FRANK BAKKE-JENSEN: Thank you. And thank you for the invitation and thank you for the possibility to discuss this topic here in Munich. I am raised in born in Norway, Finnmark, 70º North, 100 kilometres from the Russia border. When I was 25 years old, served in the army. The Soviet Union was something dark, dangerous, unknown, behind the border. I have a daughter who is 30 years younger than me. For her now, Russia is the most exciting neighbour country. She knows… she has students her age, with people, with parents from Russia. She sees it differently. The difference between me and Hanna, is that Hanna, from she was born, knew that on both sides of a border there lives people like us. I needed to learn that when I was grown up, grew up. And this learning, Hanna could thank two great institutions for, for the development in Europe, it’s EU and it’s NATO. Because we know, without these two institutions, we wouldn’t have this development. So, when the answer is today, could we cooperate… when the question is could we cooperate, the answer is yes, we need to. Norway, Sweden, Denmark, Finland and Iceland, are the five Nordic countries. We have, for decades, cooperated. We have Denmark, which is a member both of NATO and EU. We have Sweden and Finland, which is a member of EU, but have not had the possibility to go into the Alliance, of historical reasons and geographical reasons, and cultural reasons. Then we have Norway and Iceland, which is [part] members of NATO. Despite this, we have been able to create one of the best regional cooperation system and one of the most integrated regions in the world, in the Nordic. And I think we could get some examples from that cooperation also, when we are discussing EU and NATO, because the Nordic countries is better when we cooperate with the Baltic countries. The Nordic, the NORDEFCO is even better in the Northern Group context. And we are really good when we can commit in the EU-NATO context. So, cooperating [the things] is one thing, I think we will see in Europe, and in the NATO-EU context, a lot of this form of cooperation. We’re building good models. This is a way for some other countries to participate. And the crises we will see in the future are different from the crises we had in the past, because it will… the border between a civil crisis and a military crisis will be blurred. We will have problems with telling when does it start, where will it end. We need to build defence forces, but we will also need to build more diplomacy, more economic aids and more communication technologies, be good at that. So, I think the next step we had to take, in Europe and in the Western world, is to cooperate as good as possible between EU and NATO. It won’t be easy, but we need to be clear on what’s the role of NATO and what’s the role of EU. And then, in some part of the future, we need to accept that, whether you’re a member of both organisations, or only one, you need to participate equally to create peace. I think that’s the main goal we need to accept. Thank you.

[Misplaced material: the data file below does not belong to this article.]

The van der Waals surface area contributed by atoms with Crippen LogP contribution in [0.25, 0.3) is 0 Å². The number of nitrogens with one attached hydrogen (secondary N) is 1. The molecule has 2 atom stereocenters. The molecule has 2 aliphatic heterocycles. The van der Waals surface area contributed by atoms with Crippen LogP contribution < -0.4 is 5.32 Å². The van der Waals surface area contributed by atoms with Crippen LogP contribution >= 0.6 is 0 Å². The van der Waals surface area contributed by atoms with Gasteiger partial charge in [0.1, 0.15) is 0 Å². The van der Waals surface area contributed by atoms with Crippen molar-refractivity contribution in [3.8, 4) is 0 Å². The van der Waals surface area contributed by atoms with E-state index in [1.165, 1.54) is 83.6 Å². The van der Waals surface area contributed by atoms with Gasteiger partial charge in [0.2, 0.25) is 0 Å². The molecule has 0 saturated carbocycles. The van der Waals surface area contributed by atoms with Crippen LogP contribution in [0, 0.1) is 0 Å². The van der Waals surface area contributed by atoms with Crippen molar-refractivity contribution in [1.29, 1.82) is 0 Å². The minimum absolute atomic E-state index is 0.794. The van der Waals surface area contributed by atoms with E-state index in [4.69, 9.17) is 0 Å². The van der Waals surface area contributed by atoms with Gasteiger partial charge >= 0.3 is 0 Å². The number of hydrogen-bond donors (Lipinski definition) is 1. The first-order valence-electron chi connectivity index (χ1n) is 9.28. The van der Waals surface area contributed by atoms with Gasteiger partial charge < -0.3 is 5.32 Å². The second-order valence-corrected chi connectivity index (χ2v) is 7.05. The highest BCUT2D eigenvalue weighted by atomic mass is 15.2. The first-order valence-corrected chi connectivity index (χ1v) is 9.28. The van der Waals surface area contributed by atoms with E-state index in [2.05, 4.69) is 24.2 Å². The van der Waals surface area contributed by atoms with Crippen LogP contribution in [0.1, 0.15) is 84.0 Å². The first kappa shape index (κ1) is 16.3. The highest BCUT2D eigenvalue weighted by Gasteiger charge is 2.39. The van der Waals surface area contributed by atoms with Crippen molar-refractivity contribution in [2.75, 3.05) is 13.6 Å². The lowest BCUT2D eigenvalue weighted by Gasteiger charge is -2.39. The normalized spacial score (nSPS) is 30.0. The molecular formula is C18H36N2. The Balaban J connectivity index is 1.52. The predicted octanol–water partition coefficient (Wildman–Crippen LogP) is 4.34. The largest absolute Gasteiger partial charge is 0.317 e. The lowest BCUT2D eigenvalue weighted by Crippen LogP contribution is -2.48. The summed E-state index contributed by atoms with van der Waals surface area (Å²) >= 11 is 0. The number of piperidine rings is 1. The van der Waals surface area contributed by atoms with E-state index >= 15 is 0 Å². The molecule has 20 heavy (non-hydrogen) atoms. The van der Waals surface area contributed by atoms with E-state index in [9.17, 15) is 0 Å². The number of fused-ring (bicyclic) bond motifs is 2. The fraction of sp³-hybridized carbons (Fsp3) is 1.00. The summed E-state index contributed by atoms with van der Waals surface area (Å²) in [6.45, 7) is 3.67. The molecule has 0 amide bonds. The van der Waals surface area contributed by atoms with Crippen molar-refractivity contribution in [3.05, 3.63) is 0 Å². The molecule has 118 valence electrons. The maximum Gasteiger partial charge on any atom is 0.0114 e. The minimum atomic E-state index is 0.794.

MODERATOR: OK. Thank you, Frank. Mr Minister.